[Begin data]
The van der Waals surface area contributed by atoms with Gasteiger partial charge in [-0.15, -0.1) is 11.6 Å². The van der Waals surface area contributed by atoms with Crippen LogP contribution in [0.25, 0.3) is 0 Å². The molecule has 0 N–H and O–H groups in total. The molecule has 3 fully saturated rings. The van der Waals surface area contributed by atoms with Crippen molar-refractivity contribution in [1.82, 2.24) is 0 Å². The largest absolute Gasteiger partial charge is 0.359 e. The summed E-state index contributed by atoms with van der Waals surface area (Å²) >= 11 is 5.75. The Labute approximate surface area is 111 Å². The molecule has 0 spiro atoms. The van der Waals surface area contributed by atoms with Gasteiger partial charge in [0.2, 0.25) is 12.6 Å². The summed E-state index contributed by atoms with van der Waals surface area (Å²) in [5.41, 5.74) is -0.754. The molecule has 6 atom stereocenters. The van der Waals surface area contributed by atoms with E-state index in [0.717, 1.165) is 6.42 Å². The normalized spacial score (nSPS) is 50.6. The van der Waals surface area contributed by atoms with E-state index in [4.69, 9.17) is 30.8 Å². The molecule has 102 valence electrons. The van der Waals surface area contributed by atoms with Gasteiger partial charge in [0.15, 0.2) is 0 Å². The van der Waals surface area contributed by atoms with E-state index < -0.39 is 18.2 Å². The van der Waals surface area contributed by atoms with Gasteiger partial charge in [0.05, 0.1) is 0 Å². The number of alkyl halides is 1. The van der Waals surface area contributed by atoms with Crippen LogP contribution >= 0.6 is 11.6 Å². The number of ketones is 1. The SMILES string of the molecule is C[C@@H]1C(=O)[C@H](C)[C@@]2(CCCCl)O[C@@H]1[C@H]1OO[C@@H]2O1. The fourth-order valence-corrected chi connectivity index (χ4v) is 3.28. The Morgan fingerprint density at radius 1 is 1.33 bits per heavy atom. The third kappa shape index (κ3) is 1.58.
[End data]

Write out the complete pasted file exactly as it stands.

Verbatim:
The van der Waals surface area contributed by atoms with Gasteiger partial charge in [-0.15, -0.1) is 11.6 Å². The van der Waals surface area contributed by atoms with Crippen LogP contribution in [0.25, 0.3) is 0 Å². The molecule has 0 N–H and O–H groups in total. The molecule has 3 fully saturated rings. The van der Waals surface area contributed by atoms with Crippen molar-refractivity contribution in [1.82, 2.24) is 0 Å². The largest absolute Gasteiger partial charge is 0.359 e. The summed E-state index contributed by atoms with van der Waals surface area (Å²) >= 11 is 5.75. The Labute approximate surface area is 111 Å². The molecule has 0 spiro atoms. The van der Waals surface area contributed by atoms with Gasteiger partial charge in [0.2, 0.25) is 12.6 Å². The summed E-state index contributed by atoms with van der Waals surface area (Å²) in [5.41, 5.74) is -0.754. The molecule has 6 atom stereocenters. The van der Waals surface area contributed by atoms with E-state index in [0.717, 1.165) is 6.42 Å². The normalized spacial score (nSPS) is 50.6. The van der Waals surface area contributed by atoms with E-state index in [4.69, 9.17) is 30.8 Å². The molecule has 102 valence electrons. The van der Waals surface area contributed by atoms with Gasteiger partial charge in [0.15, 0.2) is 0 Å². The van der Waals surface area contributed by atoms with E-state index < -0.39 is 18.2 Å². The van der Waals surface area contributed by atoms with Gasteiger partial charge in [0.05, 0.1) is 0 Å². The number of alkyl halides is 1. The van der Waals surface area contributed by atoms with Crippen LogP contribution >= 0.6 is 11.6 Å². The number of ketones is 1. The SMILES string of the molecule is C[C@@H]1C(=O)[C@H](C)[C@@]2(CCCCl)O[C@@H]1[C@H]1OO[C@@H]2O1. The fourth-order valence-corrected chi connectivity index (χ4v) is 3.28. The Morgan fingerprint density at radius 1 is 1.33 bits per heavy atom. The third kappa shape index (κ3) is 1.58.